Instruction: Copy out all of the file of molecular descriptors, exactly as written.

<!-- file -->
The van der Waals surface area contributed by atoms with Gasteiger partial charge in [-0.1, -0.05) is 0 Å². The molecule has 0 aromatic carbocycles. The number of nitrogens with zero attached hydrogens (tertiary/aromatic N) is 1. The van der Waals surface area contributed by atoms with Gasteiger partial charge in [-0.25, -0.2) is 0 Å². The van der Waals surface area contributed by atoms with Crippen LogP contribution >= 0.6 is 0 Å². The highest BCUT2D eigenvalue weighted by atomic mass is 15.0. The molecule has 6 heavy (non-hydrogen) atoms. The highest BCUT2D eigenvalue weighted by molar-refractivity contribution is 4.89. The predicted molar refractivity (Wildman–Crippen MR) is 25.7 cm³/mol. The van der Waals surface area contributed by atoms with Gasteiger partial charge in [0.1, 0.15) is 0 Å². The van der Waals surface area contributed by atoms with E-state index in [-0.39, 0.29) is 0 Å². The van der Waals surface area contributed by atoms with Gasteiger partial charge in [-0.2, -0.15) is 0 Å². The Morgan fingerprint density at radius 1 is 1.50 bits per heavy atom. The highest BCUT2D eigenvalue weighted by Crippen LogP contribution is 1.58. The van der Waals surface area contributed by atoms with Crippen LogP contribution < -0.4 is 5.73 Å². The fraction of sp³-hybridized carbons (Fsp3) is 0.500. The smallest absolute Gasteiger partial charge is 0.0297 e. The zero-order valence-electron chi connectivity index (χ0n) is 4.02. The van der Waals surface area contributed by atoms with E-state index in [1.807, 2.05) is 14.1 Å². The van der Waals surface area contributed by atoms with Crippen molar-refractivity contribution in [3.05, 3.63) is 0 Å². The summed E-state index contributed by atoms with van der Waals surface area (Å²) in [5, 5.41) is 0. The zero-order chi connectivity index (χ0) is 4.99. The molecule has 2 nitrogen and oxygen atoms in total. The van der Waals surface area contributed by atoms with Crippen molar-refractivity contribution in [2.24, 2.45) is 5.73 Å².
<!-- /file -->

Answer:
The van der Waals surface area contributed by atoms with Gasteiger partial charge in [-0.1, -0.05) is 0 Å². The molecule has 0 aromatic carbocycles. The number of nitrogens with zero attached hydrogens (tertiary/aromatic N) is 1. The van der Waals surface area contributed by atoms with Gasteiger partial charge in [-0.25, -0.2) is 0 Å². The van der Waals surface area contributed by atoms with Crippen LogP contribution >= 0.6 is 0 Å². The highest BCUT2D eigenvalue weighted by atomic mass is 15.0. The molecule has 6 heavy (non-hydrogen) atoms. The highest BCUT2D eigenvalue weighted by molar-refractivity contribution is 4.89. The predicted molar refractivity (Wildman–Crippen MR) is 25.7 cm³/mol. The van der Waals surface area contributed by atoms with Gasteiger partial charge in [0.1, 0.15) is 0 Å². The van der Waals surface area contributed by atoms with E-state index in [-0.39, 0.29) is 0 Å². The van der Waals surface area contributed by atoms with Gasteiger partial charge in [-0.2, -0.15) is 0 Å². The Morgan fingerprint density at radius 1 is 1.50 bits per heavy atom. The highest BCUT2D eigenvalue weighted by Crippen LogP contribution is 1.58. The van der Waals surface area contributed by atoms with Crippen LogP contribution < -0.4 is 5.73 Å². The fraction of sp³-hybridized carbons (Fsp3) is 0.500. The smallest absolute Gasteiger partial charge is 0.0297 e. The zero-order valence-electron chi connectivity index (χ0n) is 4.02. The van der Waals surface area contributed by atoms with E-state index in [1.807, 2.05) is 14.1 Å². The van der Waals surface area contributed by atoms with Crippen molar-refractivity contribution in [3.05, 3.63) is 0 Å². The summed E-state index contributed by atoms with van der Waals surface area (Å²) in [5, 5.41) is 0. The zero-order chi connectivity index (χ0) is 4.99. The molecule has 2 nitrogen and oxygen atoms in total. The van der Waals surface area contributed by atoms with Crippen molar-refractivity contribution in [2.24, 2.45) is 5.73 Å².